Low dose Aspirin has long been proven in secondary prevention for patients with moderate to high risk of cardiovascular events, but its benefit in primary prevention of heart disease has been controversial. Thanks to an Italian study we now know that weighing the benefits of aspirin therapy against the potential harms, benefits seem to be lower than expected. Taking a daily low-dose aspirin to prevent heart disease may actually increase the risk of major gastrointestinal (GI) or cerebral bleeding, Italian researchers found.
Daily prescribed aspirin was associated with a 55% relative increase in the risk of major bleeding — an excess of two bleeding cases per 1,000 patients treated each year colleagues reported in the June 6 issue of the Journal of the American Medical Association.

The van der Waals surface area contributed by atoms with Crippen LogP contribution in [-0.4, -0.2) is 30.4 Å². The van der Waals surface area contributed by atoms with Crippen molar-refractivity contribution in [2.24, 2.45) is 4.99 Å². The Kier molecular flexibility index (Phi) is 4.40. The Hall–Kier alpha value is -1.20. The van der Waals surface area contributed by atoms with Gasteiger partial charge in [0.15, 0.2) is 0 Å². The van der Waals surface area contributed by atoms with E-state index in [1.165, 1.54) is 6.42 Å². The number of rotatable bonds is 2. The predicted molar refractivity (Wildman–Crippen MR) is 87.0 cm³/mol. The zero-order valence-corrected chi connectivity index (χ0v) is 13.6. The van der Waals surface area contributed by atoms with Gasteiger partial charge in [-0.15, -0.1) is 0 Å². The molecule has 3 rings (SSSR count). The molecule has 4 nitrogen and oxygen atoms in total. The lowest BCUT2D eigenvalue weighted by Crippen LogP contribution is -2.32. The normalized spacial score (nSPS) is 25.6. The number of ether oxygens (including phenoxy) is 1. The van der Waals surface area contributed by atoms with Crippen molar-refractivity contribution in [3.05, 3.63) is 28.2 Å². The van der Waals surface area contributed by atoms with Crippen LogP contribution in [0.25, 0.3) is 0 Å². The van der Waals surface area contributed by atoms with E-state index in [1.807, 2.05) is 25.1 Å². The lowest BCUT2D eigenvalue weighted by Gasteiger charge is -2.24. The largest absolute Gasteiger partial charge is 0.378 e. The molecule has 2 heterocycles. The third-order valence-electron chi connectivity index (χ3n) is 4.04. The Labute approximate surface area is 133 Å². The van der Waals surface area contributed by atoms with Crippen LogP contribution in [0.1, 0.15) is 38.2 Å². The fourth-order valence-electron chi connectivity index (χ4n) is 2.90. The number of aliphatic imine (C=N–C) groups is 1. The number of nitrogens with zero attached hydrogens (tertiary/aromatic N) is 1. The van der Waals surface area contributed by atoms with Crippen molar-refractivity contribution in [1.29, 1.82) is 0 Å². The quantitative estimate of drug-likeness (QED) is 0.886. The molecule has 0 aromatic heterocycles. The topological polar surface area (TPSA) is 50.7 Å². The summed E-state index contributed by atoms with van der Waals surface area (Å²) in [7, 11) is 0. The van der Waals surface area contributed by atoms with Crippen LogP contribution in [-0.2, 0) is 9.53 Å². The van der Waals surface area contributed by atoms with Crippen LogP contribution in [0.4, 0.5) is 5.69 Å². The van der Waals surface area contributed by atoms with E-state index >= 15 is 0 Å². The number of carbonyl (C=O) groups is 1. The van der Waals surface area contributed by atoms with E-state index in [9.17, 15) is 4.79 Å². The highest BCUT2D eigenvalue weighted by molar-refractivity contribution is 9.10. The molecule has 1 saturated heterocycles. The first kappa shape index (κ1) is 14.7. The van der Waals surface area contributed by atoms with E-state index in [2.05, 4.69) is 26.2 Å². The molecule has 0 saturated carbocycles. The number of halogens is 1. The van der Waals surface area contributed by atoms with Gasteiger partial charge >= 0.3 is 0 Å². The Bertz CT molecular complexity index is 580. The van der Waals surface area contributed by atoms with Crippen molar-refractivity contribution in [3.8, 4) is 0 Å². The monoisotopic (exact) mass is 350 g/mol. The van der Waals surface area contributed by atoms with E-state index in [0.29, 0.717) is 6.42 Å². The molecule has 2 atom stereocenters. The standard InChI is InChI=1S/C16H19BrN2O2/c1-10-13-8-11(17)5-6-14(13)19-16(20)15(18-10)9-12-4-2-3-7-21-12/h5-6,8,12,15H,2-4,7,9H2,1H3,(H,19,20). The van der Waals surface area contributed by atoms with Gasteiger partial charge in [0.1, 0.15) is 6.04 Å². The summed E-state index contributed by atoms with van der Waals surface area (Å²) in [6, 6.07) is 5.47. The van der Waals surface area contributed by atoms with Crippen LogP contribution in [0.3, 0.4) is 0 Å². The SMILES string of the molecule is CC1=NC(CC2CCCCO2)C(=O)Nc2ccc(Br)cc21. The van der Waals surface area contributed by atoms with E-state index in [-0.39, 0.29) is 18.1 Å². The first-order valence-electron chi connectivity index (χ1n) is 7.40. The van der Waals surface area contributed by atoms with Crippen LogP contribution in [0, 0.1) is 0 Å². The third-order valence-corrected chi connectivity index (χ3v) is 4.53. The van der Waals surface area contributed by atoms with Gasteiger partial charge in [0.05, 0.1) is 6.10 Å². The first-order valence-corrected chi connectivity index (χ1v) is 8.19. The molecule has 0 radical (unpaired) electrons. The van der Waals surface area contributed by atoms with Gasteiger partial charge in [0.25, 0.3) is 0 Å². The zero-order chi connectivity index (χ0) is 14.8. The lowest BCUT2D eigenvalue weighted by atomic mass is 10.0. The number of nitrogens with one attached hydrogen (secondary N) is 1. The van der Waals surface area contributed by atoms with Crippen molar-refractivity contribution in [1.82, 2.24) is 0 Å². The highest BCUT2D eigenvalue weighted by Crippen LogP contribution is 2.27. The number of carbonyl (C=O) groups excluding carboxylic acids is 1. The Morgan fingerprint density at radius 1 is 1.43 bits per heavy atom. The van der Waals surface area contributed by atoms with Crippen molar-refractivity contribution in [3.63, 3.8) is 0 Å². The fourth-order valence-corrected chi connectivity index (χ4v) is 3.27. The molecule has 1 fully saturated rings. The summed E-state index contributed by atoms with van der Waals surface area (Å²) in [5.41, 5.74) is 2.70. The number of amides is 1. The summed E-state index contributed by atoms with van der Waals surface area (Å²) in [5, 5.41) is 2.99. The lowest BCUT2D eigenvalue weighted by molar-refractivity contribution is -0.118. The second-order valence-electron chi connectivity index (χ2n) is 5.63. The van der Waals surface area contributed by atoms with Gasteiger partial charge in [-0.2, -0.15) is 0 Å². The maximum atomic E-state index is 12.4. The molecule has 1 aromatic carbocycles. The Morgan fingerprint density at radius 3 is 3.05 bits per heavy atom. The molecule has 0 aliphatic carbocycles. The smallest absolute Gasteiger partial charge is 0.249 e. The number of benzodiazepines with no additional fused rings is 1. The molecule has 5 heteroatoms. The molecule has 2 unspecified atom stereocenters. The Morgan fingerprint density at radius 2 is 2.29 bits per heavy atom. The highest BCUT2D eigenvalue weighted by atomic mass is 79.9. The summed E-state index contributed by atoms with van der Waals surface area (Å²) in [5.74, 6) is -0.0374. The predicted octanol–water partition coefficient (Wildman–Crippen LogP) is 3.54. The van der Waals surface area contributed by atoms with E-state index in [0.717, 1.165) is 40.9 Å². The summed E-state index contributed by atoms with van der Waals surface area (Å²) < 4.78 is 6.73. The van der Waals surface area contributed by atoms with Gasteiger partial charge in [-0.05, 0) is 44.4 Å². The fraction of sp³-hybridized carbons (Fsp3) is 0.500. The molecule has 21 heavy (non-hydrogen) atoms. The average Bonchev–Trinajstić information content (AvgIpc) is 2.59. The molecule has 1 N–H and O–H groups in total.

The researchers found that the overall incidence rate of hemorrhagic events was 5.58 per 1,000 person-years for aspirin users, compared with 3.60 per 1,000 person-years for those who didn’t use aspirin, which translated to a 55% higher risk of bleeding in those on aspirin.
The researchers observed an excess risk of both GI and intracranial bleeding.
In addition to aspirin use, the risk of bleeding increased with age and was higher in men; individuals treated with antihypertensive agents; patients taking prescription nonsteroidal anti-inflammatory drugs (NSAIDs); and patients taking other antiplatelet and antithrombotic agents.